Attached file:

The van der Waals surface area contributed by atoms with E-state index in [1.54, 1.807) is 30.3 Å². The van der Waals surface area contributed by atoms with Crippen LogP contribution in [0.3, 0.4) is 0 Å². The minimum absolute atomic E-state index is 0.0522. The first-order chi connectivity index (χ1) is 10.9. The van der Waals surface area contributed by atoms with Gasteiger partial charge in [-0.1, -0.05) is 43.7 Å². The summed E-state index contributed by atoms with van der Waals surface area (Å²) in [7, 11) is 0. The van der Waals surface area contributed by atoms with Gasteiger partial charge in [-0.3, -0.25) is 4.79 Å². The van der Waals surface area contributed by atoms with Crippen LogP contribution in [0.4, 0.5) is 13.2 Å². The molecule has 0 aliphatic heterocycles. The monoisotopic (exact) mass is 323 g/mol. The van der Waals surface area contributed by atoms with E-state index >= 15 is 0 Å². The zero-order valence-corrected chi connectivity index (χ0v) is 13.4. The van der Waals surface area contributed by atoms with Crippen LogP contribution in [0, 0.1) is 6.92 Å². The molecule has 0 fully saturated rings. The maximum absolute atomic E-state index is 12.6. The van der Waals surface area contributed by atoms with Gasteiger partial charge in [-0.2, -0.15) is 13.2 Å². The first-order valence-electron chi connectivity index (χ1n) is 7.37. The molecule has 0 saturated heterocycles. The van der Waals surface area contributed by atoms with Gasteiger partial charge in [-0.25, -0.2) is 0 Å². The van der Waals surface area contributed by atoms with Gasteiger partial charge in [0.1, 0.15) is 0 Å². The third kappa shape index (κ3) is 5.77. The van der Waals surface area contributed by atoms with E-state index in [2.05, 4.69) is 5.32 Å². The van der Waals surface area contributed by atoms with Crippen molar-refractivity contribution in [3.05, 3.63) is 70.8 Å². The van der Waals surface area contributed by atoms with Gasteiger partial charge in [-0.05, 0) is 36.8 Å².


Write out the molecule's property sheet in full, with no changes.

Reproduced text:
The van der Waals surface area contributed by atoms with E-state index in [1.54, 1.807) is 30.3 Å². The van der Waals surface area contributed by atoms with Crippen LogP contribution in [0.3, 0.4) is 0 Å². The minimum absolute atomic E-state index is 0.0522. The first-order chi connectivity index (χ1) is 10.9. The van der Waals surface area contributed by atoms with Gasteiger partial charge in [-0.1, -0.05) is 43.7 Å². The summed E-state index contributed by atoms with van der Waals surface area (Å²) in [7, 11) is 0. The van der Waals surface area contributed by atoms with Gasteiger partial charge in [-0.3, -0.25) is 4.79 Å². The van der Waals surface area contributed by atoms with Crippen LogP contribution in [0.4, 0.5) is 13.2 Å². The molecule has 0 aliphatic heterocycles. The monoisotopic (exact) mass is 323 g/mol. The van der Waals surface area contributed by atoms with E-state index >= 15 is 0 Å². The zero-order valence-corrected chi connectivity index (χ0v) is 13.4. The van der Waals surface area contributed by atoms with Crippen LogP contribution in [0, 0.1) is 6.92 Å². The molecule has 0 fully saturated rings. The maximum absolute atomic E-state index is 12.6. The van der Waals surface area contributed by atoms with Gasteiger partial charge in [-0.2, -0.15) is 13.2 Å². The first-order valence-electron chi connectivity index (χ1n) is 7.37. The molecule has 0 saturated heterocycles. The van der Waals surface area contributed by atoms with Gasteiger partial charge in [-0.25, -0.2) is 0 Å². The van der Waals surface area contributed by atoms with Gasteiger partial charge in [0.1, 0.15) is 0 Å². The third kappa shape index (κ3) is 5.77. The van der Waals surface area contributed by atoms with E-state index in [2.05, 4.69) is 5.32 Å². The van der Waals surface area contributed by atoms with Crippen molar-refractivity contribution in [3.05, 3.63) is 70.8 Å². The van der Waals surface area contributed by atoms with Gasteiger partial charge in [-0.05, 0) is 36.8 Å².